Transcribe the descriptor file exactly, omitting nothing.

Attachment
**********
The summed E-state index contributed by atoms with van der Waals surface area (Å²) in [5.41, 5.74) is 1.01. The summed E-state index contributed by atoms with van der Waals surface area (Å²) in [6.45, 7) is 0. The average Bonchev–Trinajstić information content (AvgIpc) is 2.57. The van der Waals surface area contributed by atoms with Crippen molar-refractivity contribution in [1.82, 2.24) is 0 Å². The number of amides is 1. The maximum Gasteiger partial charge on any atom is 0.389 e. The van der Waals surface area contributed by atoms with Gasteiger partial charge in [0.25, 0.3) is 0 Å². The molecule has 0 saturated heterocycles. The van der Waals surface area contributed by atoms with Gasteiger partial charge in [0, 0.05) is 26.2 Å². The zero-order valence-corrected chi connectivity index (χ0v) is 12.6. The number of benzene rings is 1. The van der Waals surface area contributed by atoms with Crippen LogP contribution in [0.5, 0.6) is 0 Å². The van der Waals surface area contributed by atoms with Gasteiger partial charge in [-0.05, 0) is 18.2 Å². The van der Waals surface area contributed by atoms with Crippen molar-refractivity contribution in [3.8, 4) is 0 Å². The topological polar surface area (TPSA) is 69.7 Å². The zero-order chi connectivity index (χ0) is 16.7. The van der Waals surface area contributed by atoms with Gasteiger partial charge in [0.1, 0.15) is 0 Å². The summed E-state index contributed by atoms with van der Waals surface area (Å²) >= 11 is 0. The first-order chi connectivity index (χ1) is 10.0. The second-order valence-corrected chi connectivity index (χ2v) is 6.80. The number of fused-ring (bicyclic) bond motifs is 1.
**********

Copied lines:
The summed E-state index contributed by atoms with van der Waals surface area (Å²) in [5.41, 5.74) is 1.01. The summed E-state index contributed by atoms with van der Waals surface area (Å²) in [6.45, 7) is 0. The average Bonchev–Trinajstić information content (AvgIpc) is 2.57. The van der Waals surface area contributed by atoms with Crippen molar-refractivity contribution in [1.82, 2.24) is 0 Å². The number of amides is 1. The maximum Gasteiger partial charge on any atom is 0.389 e. The van der Waals surface area contributed by atoms with Gasteiger partial charge in [0.25, 0.3) is 0 Å². The molecule has 0 saturated heterocycles. The van der Waals surface area contributed by atoms with Gasteiger partial charge in [0, 0.05) is 26.2 Å². The zero-order valence-corrected chi connectivity index (χ0v) is 12.6. The number of benzene rings is 1. The van der Waals surface area contributed by atoms with Crippen LogP contribution in [0.5, 0.6) is 0 Å². The van der Waals surface area contributed by atoms with Gasteiger partial charge in [-0.05, 0) is 18.2 Å². The van der Waals surface area contributed by atoms with Crippen molar-refractivity contribution in [3.8, 4) is 0 Å². The topological polar surface area (TPSA) is 69.7 Å². The zero-order chi connectivity index (χ0) is 16.7. The van der Waals surface area contributed by atoms with Gasteiger partial charge in [0.1, 0.15) is 0 Å². The summed E-state index contributed by atoms with van der Waals surface area (Å²) >= 11 is 0. The first-order chi connectivity index (χ1) is 10.0. The second-order valence-corrected chi connectivity index (χ2v) is 6.80. The number of fused-ring (bicyclic) bond motifs is 1.